On April 13th, 2015, the Employer posted and emailed broadly throughout the community a “sessional” update, borrowing the TSSU headline of “Job Security and Fairness for Sessional Instructors.” The post appears to be in response to an explanation that the TSSU gave its members (March 23, 2015). Both are posted below for your reference.

In contract negotiations, the rights set out in the Collective Agreement come down to the words on the page, and the ability to enforce them. Many are asking why there is such a discrepancy between how TSSU sees the Sessional discussions at the bargaining table and how the Employer reports it.

You should be the judge of which proposal delivers on the promise of “Job Security and Fairness for Sessional Instructors.”

TSSU has tabled a full Sessional proposal: 1) to better reflect the workload that comes with larger classes by paying more money or appointing TAs; 2) to provide basic employment seniority rights for successful teachers; 3) to require that a Sessional be provided with a copy of relevant policies and procedures; 4) to set aside a percentage of Sessional positions within each department for graduate students, and graduate students could, just like now, compete for the other positions as well as earning seniority rights that they can use after they graduate; 5) to automatically progress Sessionals to “Lecturer” positions after a certain number of sessional appointments.

There are other proposals that are important to teachers—protection of intellectual property rights, for example—but we have explained in the past that, without a seniority system to guarantee a measure of job security, Sessionals have little if any ability to enforce their rights under the collective agreement because anyone who insists on those rights will simply find themselves out of work.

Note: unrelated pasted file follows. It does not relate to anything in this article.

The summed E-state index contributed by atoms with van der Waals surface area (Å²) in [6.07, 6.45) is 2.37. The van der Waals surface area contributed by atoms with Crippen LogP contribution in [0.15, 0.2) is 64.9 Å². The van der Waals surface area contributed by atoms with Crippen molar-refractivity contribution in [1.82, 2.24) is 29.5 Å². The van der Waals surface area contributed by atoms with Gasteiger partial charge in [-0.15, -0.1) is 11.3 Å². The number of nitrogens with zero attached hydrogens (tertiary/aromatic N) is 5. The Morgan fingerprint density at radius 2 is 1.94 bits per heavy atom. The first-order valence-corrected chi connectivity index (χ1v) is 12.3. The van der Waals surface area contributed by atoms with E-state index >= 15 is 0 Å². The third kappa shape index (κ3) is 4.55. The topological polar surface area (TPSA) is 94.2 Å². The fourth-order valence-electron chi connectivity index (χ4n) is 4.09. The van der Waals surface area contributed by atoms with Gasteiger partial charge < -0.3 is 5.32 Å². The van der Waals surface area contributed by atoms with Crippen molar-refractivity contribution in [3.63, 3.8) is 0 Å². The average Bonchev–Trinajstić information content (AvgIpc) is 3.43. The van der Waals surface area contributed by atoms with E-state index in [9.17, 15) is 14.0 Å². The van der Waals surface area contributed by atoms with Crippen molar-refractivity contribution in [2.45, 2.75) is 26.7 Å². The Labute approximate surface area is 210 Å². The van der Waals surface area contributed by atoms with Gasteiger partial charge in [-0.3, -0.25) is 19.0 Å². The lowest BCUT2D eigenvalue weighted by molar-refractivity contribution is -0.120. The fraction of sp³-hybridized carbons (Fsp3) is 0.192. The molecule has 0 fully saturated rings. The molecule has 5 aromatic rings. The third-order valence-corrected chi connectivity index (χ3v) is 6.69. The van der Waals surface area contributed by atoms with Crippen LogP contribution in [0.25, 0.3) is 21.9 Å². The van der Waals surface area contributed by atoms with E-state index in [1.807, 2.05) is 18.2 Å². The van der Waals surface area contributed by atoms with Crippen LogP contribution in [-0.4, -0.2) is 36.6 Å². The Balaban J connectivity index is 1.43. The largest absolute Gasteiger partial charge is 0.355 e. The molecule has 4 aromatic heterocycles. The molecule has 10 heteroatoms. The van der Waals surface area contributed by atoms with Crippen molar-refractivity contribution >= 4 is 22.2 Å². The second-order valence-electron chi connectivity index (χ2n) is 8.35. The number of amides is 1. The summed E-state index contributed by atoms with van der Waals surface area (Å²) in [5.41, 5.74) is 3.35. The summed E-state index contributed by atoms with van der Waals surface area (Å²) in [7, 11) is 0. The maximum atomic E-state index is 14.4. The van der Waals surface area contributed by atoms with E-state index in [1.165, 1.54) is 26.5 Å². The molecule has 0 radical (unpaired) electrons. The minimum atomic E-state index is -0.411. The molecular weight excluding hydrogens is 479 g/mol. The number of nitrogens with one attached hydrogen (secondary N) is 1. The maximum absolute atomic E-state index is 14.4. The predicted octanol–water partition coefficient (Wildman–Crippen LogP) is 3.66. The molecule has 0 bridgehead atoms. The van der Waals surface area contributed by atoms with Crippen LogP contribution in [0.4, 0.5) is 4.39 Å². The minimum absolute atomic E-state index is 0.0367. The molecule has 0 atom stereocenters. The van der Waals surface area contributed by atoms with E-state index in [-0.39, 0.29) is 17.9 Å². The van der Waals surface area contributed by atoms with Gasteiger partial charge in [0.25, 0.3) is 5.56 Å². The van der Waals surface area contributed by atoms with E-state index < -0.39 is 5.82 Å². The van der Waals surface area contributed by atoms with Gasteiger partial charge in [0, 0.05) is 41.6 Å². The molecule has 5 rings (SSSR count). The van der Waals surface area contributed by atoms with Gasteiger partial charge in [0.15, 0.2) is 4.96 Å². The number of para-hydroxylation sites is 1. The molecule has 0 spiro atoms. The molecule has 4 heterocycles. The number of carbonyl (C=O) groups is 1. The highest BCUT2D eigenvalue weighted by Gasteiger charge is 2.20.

Among its many proposals for TAs, the TSSU has also repeatedly stated that we have to address the fact that 25% of all TA/TM appointments are going to candidates who are not Graduate students, which is a failure of the system because those appointments are specifically designed to provide funding as well as teaching experience to Grads. Some departments have created systems that do deliver work to Graduates, though, so the TSSU has proposed that SFU should use those “best practices” across the University.

The employer, on the other hand, has tabled a proposal that they claim is motivated by the need to give more work to Graduate students, but it would (allegedly) give them work in the form of Sessional appointments. Sessional work, though, is very time consuming, so it pays less per hour than TA/TM work. Nevertheless, they have told us that they are not interested in changing how access to TA/TM work is done, and will instead focus on their Sessional proposal.

So, let’s look at their latest proposal with two questions in mind. First: is more Sessional work for Graduates a real solution? Your contract committee does not think it is, and we addressed this problem in our March 23rd, 2015 post. Second: does this proposal actually provide an enforceable way to give Sessional work to graduates, or is it a thinly veiled effort to remove what little rights Sessionals have attained over the years? Your contract committee thinks that it is, and in the comment boxes below, we’ve explained why.

(In proposals, words struck out are to be removed, and words in underline/bold-face are to be added.)

Sessional SFU 1Sessional SFU 2

For comparison, here are the employer’s claims their proposal would do: